“We thought you were dead,” she says, sounding disappointed. Margaret presses her knuckles to her mouth and snickers, ever faithful to our tormentor.

They look at me across the table and wait for me to respond, but what can I can possibly say to diffuse their rage?

The door opens, and Jennifer slips in, her short, boyish hair still mussed with sleep as she tugs at the sleeves of her rumpled dress.

The door slams shut behind her. Diana and Margaret jump in their seats, startled by the noise. Their attention shifts, and takes their animosity with it.

Diana smiles again and unfolds her arms.

“Well, Jennifer,” she says, “you’re as late as ever. Won’t Mr Hoffman be impressed.”

With their focus on fresher prey, I sneak out of the dormitory, my relief a dull ache beneath the throbbing shame of my cowardice.

But she would have done the same, I think.

Only Margaret willingly submits herself to Diana’s cruelty. The rest of us scatter like mice and pray that we’re quick enough to avoid the claws at our backs.

* * *

Wendy is sitting up in bed by the time I bring her breakfast in. She offers me a tiny smile before erupting into a coughing fit that rattles her fragile body.

“Good morning, Clara,” she says when it subsides. She sets aside a stuffed bunny to make room on her lap for the food tray. She frowns slightly at the sight of her morning meal, but doesn’t waste energy complaining; Jennifer would sneak her sweets throughout the day, supplementing her diet with candy and chocolate and biscuits. Oatmeal was merely a formality as this point.

I poke my fingers through the wire bars of Peter’s cage while she fiddles with her utensils and lets the food grow cold. The rabbit huddles against the back of the cage, wide-eyed and shivering. He watches me with cold distrust.

The rejection embarrasses me. I pull my hand away from the cage, a tiny spark of anger flickering to life in the middle of my chest.

Stupid rabbit. It shouldn’t even be allowed inside, its hutch is out in the yard. Animals belong outside. Wendy’s frailty affords her special treatment, though.

Wendy smiles at me across her untouched oatmeal. “Thank you,” she says, gently pushing the tray away. “It was very good.”

Peter’s face twitches. Red eyes stare dumbly ahead at nothing.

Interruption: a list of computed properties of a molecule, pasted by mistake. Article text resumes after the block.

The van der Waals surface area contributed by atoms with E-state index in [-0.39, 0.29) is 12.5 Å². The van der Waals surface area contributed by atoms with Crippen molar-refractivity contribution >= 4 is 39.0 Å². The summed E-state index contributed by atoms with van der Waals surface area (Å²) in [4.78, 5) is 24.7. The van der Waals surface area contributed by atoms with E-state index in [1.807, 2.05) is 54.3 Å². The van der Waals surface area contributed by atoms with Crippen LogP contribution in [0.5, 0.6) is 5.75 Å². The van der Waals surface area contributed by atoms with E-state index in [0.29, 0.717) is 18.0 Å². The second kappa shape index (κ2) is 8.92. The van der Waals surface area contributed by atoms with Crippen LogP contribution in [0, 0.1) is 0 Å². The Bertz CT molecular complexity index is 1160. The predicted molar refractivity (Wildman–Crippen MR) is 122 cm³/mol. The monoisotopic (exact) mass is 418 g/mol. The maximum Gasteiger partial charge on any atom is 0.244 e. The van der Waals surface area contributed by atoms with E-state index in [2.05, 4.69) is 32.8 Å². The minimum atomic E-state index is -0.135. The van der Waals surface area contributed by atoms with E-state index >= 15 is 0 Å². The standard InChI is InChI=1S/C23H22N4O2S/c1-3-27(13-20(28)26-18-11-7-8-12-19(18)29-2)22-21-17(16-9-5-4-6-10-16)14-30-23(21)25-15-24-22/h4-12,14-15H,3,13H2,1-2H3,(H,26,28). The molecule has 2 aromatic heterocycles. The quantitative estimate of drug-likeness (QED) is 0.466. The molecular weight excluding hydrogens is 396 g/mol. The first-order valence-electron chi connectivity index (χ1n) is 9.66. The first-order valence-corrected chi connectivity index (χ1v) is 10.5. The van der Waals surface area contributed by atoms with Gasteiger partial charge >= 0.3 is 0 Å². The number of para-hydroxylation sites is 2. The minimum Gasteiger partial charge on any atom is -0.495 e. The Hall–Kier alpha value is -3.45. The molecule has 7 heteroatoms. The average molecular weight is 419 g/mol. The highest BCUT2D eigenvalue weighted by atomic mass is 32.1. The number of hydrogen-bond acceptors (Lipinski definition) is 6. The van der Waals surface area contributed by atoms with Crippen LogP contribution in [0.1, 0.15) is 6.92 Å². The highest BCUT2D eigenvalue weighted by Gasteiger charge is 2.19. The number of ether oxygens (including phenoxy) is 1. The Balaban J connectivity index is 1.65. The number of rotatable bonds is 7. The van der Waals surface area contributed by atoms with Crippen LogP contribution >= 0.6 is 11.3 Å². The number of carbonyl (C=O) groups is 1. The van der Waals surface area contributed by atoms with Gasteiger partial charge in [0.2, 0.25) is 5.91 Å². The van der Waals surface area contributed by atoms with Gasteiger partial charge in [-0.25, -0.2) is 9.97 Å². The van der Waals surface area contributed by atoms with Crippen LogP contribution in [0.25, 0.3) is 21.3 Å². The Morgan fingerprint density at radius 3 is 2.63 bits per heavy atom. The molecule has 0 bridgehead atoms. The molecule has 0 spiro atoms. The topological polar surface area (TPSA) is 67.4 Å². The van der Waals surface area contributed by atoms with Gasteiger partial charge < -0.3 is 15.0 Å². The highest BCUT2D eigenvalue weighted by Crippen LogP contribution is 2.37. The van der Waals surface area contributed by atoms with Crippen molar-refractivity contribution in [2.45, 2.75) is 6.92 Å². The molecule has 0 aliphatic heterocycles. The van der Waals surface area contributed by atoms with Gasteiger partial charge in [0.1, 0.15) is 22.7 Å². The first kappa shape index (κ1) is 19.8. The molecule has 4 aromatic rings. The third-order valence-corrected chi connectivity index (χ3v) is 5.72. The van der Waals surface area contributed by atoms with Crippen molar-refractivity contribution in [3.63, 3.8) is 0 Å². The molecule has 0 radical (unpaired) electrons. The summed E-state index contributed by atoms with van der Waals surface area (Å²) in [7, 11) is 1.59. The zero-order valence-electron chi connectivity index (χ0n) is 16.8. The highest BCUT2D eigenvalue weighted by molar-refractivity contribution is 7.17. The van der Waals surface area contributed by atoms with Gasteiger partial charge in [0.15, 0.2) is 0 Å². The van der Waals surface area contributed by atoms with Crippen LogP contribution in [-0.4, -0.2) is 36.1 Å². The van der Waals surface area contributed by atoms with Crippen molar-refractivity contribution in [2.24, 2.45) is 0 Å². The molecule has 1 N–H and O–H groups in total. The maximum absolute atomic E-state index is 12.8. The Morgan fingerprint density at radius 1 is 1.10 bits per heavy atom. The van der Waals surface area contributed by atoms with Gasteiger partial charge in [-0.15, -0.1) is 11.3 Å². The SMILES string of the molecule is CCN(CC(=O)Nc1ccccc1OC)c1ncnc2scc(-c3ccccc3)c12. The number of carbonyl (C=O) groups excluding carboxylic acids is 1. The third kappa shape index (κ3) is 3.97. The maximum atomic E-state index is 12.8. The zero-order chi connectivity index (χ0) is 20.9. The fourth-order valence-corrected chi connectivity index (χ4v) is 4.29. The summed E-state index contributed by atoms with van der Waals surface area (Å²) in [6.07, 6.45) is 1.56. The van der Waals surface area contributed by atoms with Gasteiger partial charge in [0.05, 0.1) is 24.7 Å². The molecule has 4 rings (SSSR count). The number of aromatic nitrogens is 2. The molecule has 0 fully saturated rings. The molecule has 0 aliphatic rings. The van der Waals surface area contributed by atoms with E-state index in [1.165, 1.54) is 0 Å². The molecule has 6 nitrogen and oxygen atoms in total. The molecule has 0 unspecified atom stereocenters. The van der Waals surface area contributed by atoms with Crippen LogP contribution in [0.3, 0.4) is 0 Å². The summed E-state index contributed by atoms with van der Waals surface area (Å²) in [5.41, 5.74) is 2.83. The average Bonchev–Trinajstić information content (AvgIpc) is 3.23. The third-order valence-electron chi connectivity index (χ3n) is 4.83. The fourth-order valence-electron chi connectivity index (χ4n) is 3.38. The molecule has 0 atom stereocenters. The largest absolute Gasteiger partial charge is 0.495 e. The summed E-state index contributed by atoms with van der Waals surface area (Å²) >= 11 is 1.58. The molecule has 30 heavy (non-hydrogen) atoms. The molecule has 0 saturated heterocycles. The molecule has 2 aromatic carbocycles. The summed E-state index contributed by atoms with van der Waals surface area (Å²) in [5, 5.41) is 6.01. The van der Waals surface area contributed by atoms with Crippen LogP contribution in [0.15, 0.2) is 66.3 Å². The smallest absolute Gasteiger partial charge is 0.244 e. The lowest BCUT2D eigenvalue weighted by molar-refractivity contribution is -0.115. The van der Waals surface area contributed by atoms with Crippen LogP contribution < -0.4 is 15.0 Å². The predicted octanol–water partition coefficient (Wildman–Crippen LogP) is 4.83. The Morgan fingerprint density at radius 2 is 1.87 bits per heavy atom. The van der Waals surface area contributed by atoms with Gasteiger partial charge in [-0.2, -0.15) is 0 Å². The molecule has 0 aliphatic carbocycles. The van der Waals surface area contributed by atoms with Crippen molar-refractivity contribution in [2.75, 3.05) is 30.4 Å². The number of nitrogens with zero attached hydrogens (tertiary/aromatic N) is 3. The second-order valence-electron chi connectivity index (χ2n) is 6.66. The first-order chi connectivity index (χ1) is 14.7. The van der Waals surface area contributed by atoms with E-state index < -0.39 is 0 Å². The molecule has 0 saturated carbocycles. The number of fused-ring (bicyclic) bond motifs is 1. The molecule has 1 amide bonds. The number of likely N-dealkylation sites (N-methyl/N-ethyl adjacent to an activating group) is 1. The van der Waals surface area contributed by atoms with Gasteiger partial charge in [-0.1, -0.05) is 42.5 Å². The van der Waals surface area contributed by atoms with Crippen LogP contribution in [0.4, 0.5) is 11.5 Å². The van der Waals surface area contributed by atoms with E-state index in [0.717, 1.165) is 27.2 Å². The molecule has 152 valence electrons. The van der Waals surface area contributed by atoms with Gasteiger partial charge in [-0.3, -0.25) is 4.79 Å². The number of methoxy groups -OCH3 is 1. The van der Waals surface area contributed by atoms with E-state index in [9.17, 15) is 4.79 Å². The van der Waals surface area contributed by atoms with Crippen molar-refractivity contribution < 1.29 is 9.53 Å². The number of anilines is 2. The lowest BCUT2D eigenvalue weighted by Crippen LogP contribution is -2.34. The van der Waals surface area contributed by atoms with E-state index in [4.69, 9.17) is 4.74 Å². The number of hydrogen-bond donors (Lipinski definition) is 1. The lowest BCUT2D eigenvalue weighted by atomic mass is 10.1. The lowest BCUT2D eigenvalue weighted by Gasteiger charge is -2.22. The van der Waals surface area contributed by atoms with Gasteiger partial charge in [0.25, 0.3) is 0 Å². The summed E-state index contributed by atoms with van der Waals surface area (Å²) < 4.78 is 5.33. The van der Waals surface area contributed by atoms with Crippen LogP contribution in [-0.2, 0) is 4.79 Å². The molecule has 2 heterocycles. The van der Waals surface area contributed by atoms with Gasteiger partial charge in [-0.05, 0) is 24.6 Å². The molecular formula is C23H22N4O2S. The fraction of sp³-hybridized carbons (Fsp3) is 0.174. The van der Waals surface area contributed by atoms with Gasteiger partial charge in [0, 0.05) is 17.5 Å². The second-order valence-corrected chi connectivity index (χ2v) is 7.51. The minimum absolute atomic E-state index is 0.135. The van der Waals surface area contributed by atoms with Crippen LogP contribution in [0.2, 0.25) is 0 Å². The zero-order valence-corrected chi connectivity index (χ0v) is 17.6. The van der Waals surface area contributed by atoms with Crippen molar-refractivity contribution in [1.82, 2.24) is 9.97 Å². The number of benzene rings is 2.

Stupid, wretched thing.

* * *

The kids are playing Airship in the hallway.

I suppose that’s what the boarding passes were for.

They abandon their game and go still and quiet whenever I approach.

I make up reasons to excuse my presence – Mr Hoffman needs something from some room, Miss Martha needs something else from another.

They just look up at me impatiently, eager for my departure.

I go back to the sick room.

The sheets are rumpled. There’s a small wet patch near the middle. I rip them back from the mattress, my fingers curled as I claw at them.

The stains are waiting.

* * *

Wendy is lying down when I bring her her dinner.

Peter watches from the back of his cage, eyes wild with helpless stupidity.

I shove the cage roughly with my foot as I approach the bed, softly calling Wendy’s name in an attempt to rouse her.

Her eyelids slit open; her blue eyes are pale seas of pity. “I’m not hungry,” she moans.

Another coughing fit.

I gather up a small mountain of candy wrappers and stuff them into my pockets; Mr Hoffman will scold the both of us if he finds out she’s been gorging herself on sweets instead of “proper” food.

“You should eat something,” I try, knowing already that it’s useless. She moans again and presses her face into her pillow. “For me?”


I dump the mealy vegetables into Peter’s cage before leaving.

He’ll eat them, or he won’t. Either way, his cage is so filthy they’ll hardly be a noticeable problem, even if they’re left to rot. Most importantly, Mr Hoffman will be pleased to hear that “Wendy” ate something healthy for once.

* * *

It’s still dark out when something spoils my sleep. A door opening and closing. My stomach curdles as I draw my knees up, curling into a tight ball of clammy skin and pulsing blood. Lying beneath the thin, scratchy blanket, I wait for the hand on my shoulder, the silent, undeniable command to follow.

Seconds tick by, birthing minutes.

I can’t help but look.

Despite the late hour, the dormitory is empty.

There’s a boarding pass at the foot of my bed.